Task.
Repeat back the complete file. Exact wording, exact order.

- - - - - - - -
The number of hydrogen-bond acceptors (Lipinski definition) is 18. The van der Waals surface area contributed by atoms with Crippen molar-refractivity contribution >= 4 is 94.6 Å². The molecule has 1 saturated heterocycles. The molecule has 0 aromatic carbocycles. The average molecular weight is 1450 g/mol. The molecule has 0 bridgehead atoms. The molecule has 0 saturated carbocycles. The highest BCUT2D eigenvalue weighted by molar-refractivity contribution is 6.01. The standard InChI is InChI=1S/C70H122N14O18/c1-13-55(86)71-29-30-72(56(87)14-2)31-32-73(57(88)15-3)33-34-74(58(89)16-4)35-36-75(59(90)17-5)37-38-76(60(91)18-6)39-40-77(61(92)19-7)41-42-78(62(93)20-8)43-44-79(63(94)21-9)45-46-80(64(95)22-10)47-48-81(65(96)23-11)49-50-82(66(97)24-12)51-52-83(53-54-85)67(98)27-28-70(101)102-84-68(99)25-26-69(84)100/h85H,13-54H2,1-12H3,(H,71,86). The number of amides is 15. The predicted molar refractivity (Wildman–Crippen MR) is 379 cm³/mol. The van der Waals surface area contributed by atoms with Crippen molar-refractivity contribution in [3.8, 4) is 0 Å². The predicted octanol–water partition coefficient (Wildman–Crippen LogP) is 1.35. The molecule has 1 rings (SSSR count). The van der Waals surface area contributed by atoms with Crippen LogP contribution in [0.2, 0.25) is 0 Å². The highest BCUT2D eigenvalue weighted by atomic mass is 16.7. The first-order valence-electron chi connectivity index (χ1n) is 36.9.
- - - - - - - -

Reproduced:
The number of hydrogen-bond acceptors (Lipinski definition) is 18. The van der Waals surface area contributed by atoms with Crippen molar-refractivity contribution >= 4 is 94.6 Å². The molecule has 1 saturated heterocycles. The molecule has 0 aromatic carbocycles. The average molecular weight is 1450 g/mol. The molecule has 0 bridgehead atoms. The molecule has 0 saturated carbocycles. The highest BCUT2D eigenvalue weighted by molar-refractivity contribution is 6.01. The standard InChI is InChI=1S/C70H122N14O18/c1-13-55(86)71-29-30-72(56(87)14-2)31-32-73(57(88)15-3)33-34-74(58(89)16-4)35-36-75(59(90)17-5)37-38-76(60(91)18-6)39-40-77(61(92)19-7)41-42-78(62(93)20-8)43-44-79(63(94)21-9)45-46-80(64(95)22-10)47-48-81(65(96)23-11)49-50-82(66(97)24-12)51-52-83(53-54-85)67(98)27-28-70(101)102-84-68(99)25-26-69(84)100/h85H,13-54H2,1-12H3,(H,71,86). The number of amides is 15. The predicted molar refractivity (Wildman–Crippen MR) is 379 cm³/mol. The van der Waals surface area contributed by atoms with Crippen molar-refractivity contribution in [3.8, 4) is 0 Å². The predicted octanol–water partition coefficient (Wildman–Crippen LogP) is 1.35. The molecule has 1 rings (SSSR count). The van der Waals surface area contributed by atoms with Crippen LogP contribution in [0.2, 0.25) is 0 Å². The highest BCUT2D eigenvalue weighted by atomic mass is 16.7. The first-order valence-electron chi connectivity index (χ1n) is 36.9.